Thursday, May 3, 2007

Go North, Young Plant!

The New York Times reports that as the climate warms, growing zones are shifting.
Forget the jokes about beachfront property. If global warming has any upside, it would seem to be for gardeners, who make up three-quarters of the population and spend $34 billion a year, according to the National Gardening Association. Many experts agree that climate change, which by some estimates has already nudged up large swaths of the country by one or more plant-hardiness zones, has meant a longer growing season and a more robust selection. There are palm trees in Knoxville and subtropical camellias in Pennsylvania.
But horticulturists warn that it is shortsighted to view this as good news. Warmer temperatures help pests as well as plants, and studies have shown that weeds and invasive species receive a greater boost from higher levels of carbon dioxide, a heat-trapping gas, than desirable plants do. Poison ivy becomes more toxic, ragweed dumps more pollen, and kudzu, the fast-growing vine that has swallowed whole woodlands in the South, is creeping northward.
Already, some states are facing the possibility that the cherished local flora that has helped define their identities — the Ohio buckeye, the Kansas sunflower or the Mississippi magnolia — may begin to disappear within their borders and move north.
By the end of the century, the climate will no longer be favorable for the official state tree or flower in 28 states, according to “The Gardener’s Guide to Global Warming,” a report released last month by the National Wildlife Federation.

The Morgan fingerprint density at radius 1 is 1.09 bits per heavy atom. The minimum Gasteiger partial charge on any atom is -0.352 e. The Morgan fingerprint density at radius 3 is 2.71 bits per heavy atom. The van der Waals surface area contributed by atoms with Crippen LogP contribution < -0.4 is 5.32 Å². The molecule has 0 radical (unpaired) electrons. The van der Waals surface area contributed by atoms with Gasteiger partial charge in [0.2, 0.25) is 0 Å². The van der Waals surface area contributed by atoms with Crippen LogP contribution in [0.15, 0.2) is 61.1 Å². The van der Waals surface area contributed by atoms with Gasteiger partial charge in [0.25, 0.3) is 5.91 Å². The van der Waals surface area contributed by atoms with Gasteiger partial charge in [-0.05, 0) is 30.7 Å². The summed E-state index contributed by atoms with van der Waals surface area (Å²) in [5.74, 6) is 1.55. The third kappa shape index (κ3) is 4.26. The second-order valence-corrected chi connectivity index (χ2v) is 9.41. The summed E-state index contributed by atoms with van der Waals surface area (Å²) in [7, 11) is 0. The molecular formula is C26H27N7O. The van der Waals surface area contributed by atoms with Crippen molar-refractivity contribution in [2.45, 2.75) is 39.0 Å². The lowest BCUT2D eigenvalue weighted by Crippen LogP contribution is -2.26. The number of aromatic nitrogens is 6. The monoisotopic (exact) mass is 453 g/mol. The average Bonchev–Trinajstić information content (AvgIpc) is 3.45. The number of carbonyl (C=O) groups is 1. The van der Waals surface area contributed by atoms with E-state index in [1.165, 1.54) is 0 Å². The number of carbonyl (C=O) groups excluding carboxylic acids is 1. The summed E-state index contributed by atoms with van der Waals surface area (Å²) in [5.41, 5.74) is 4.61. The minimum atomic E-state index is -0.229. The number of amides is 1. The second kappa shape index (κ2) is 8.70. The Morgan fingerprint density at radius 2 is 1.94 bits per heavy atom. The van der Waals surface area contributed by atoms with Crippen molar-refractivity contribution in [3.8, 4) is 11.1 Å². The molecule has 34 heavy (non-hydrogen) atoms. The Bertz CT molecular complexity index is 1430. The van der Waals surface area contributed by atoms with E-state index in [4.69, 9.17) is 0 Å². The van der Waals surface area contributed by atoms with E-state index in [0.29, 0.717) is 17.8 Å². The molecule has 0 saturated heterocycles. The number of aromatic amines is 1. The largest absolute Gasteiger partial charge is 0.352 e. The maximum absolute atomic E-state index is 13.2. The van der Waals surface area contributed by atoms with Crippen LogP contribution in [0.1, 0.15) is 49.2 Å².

By the time of the annual Atlanta Dogwood Festival last month, the pale dogwood blooms had come and gone. Tara Dillard, a landscape designer and garden writer, said she now steers clients away from longtime favorites. “I’m writing a column about rhododendrons right now,” Ms. Dillard said. “And I think my conclusion is going to have to be not to plant rhododendrons. We have heated out of the rhododendron zone.”
In this warmer age, she said, “You might be planting some stuff you don’t like, like hollies.” But she brooks no objections from her clients. “I don’t care if you don’t like them,” she tells them. “I used to not like them either.”
David W. Wolfe, a professor of plant ecology at
Cornell University, who spoke at a recent symposium at the Brooklyn Botanic Garden called “Gardening in a Changing Climate,” confirmed that in many places bellwether plants and animals were beginning to disappear. “There is clear evidence that the living world is responding to this change already,” Dr. Wolfe said.

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